However, the Supreme Court's holding in Demore, as noted in Madrane v. Hogan, 520 F. Supp.2d 654 (M.D. Pa. 2007), is "narrow[ ] ... grounded in repeated reference" to the brevity of removal proceedings. Id. at 664. In Demore, the Supreme Court recognized that § 1226(c) was intended only to "govern [ ] detention of deportable criminal aliens pending their removal proceedings," which the Court stressed typically "lasts roughly a month and a half in the vast majority of cases in which it is invoked, and about five months in the minority of cases in which the alien chooses to appeal" his removal order to the BIA. Demore, 538 U.S. at 527-28 (emphasis in original).
D. Statutory Authority for Petitioner's Detention In this case, there is no dispute that Beckford's removal period has not begun since his removal order is not administratively final. See 8 U.S.C. § 1231(a)(1)(B). Accordingly, Beckford's detention is governed by either § 1226(a) or 1226(c). Beckford argues that his detention is governed by § 1226(a)(which authorizes release on bond) because § 1226(c) does not apply where an alien is not taken into DHS custody until several years after his release from incarceration for an offense listed in § 1226(c). The Government argues that his detention is mandated by § 1226(c)(which does not permit release on bond) because this statute mandates detention so long as the alien is released from incarceration for an offense listed in § 1226(c). Specifically, the Government argues that this Court is required to defer under Chevron*fn5 to the BIA's interpretation of § 1226(c) in Matter of Rojas, 23 I. & N. Dec. 117 (BIA 2001). In Matter of Rojas, the BIA determined that, where Rojas was released on parole for an offense covered by § 1226(c)(1) two days before he was taken into immigration custody, § 1226(c)(1) applied, even though Rojas was free in the community for two days.*fn6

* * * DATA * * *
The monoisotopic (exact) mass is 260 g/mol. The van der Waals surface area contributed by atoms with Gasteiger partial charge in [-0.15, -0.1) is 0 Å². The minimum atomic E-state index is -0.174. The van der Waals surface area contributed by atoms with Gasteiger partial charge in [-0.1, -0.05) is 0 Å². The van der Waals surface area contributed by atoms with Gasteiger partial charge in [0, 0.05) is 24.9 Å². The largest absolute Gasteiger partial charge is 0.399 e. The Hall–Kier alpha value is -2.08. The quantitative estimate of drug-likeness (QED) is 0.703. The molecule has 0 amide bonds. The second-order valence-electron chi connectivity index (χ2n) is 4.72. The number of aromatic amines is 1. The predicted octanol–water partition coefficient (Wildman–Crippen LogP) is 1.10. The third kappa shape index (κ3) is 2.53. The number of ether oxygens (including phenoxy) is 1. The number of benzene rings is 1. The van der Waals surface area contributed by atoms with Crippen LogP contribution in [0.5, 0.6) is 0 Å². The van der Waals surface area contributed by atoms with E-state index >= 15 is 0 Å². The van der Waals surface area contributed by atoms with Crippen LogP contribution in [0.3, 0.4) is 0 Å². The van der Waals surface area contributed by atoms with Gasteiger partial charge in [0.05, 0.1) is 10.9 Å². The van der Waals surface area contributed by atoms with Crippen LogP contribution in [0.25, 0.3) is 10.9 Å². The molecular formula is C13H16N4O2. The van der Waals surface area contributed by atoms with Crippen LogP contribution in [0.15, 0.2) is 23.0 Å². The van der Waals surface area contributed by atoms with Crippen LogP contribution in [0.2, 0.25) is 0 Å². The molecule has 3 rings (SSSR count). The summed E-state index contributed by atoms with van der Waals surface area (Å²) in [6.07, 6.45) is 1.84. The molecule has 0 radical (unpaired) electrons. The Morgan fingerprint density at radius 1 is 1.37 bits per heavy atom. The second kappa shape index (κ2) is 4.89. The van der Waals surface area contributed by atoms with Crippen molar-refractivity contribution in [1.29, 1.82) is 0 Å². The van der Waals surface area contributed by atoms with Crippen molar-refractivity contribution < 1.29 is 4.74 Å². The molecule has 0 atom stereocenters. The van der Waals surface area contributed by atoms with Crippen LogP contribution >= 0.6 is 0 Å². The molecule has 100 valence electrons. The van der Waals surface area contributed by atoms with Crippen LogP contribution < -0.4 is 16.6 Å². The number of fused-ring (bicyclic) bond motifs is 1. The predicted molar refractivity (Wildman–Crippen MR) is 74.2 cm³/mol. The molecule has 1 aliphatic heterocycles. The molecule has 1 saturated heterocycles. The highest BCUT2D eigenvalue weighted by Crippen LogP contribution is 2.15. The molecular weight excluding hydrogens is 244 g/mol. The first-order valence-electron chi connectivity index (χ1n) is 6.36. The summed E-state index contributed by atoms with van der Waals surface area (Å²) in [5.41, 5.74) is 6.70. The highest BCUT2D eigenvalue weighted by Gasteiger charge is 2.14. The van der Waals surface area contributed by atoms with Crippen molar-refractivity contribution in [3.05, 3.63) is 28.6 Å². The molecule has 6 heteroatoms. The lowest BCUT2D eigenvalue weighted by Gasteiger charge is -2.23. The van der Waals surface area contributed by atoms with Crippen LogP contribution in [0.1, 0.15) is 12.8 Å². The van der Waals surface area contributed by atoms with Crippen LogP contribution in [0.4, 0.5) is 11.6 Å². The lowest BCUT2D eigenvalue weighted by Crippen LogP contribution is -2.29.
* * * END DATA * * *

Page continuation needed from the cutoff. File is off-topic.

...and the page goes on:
Under the Chevron analysis, if "Congress has directly spoken to the precise question at issue," courts and the agency "must give effect to the unambiguously expressed intent of Congress." Chevron, 467 U.S. at 842--43. In the immigration context, "[t]he judiciary is the final authority on issues of statutory construction and must reject administrative constructions which are contrary to clear congressional intent. If a court, employing traditional tools of statutory construction, ascertains that Congress had an intention on the precise question at issue, that intention is the law and must be given effect." INS v. Cardoza--Fonseca, 480 U.S. 421, 447--48 (1987)(quoting Chevron, 467 U.S. at 843 n. 9). Deference to an agency's interpretation of a statute "is called for only when the devices of judicial construction have been tried and found to yield no clear sense of congressional intent." Gen. Dynamics Land Sys., Inc. v. Cline, 540 U.S. 581, 600 (2004).
This Court agrees with the First Circuit that Congress clearly intended to give the Attorney General the authority to detain an alien under § 1226(c)(1) only if the Attorney General takes the alien into custody at the time the alien is released from incarceration resulting from one of the offenses enumerated in § 1226(c)(1). See Saysana v. Gillen, 590 F.3d 7 (1st Cir. 2009). In Saysana, Massachusetts released Mr. Saysana in 1991 from a five-year sentence for a 1990 conviction for indecent assault and battery; in 2007 DHS took him into custody under 8 U.S.C. § 1226(c)(1) and initiated removal proceedings charging that the indecent assault and battery conviction qualified as an aggravated felony rendering him removable pursuant to 8 U.S.C. § 1227(a)(2)(A)(iii). See Saysana, 590 F.3d at 9. In a precedent decision, Matter of Saysana, 24 I. & N. Dec. 602 (BIA 2008), the BIA ruled that § 1226(c)(1) required Mr. Saysana's detention because he was released from state custody in 2005 when the charge of failing to register as a sex offender was dismissed, and he had committed an offense listed in § 1226(c)(1) in 1990. The District Court granted a writ of habeas corpus and the First Circuit Court of Appeals affirmed, holding that 8 U.S.C. § 1226(a) governed Mr. Saysana's pre-removal-period detention because § 1226(c)(1) on its face did not apply where Mr. Saysana was not taken into immigration custody until 16 years after he was released from incarceration for the offense listed in § 1226(c)(1):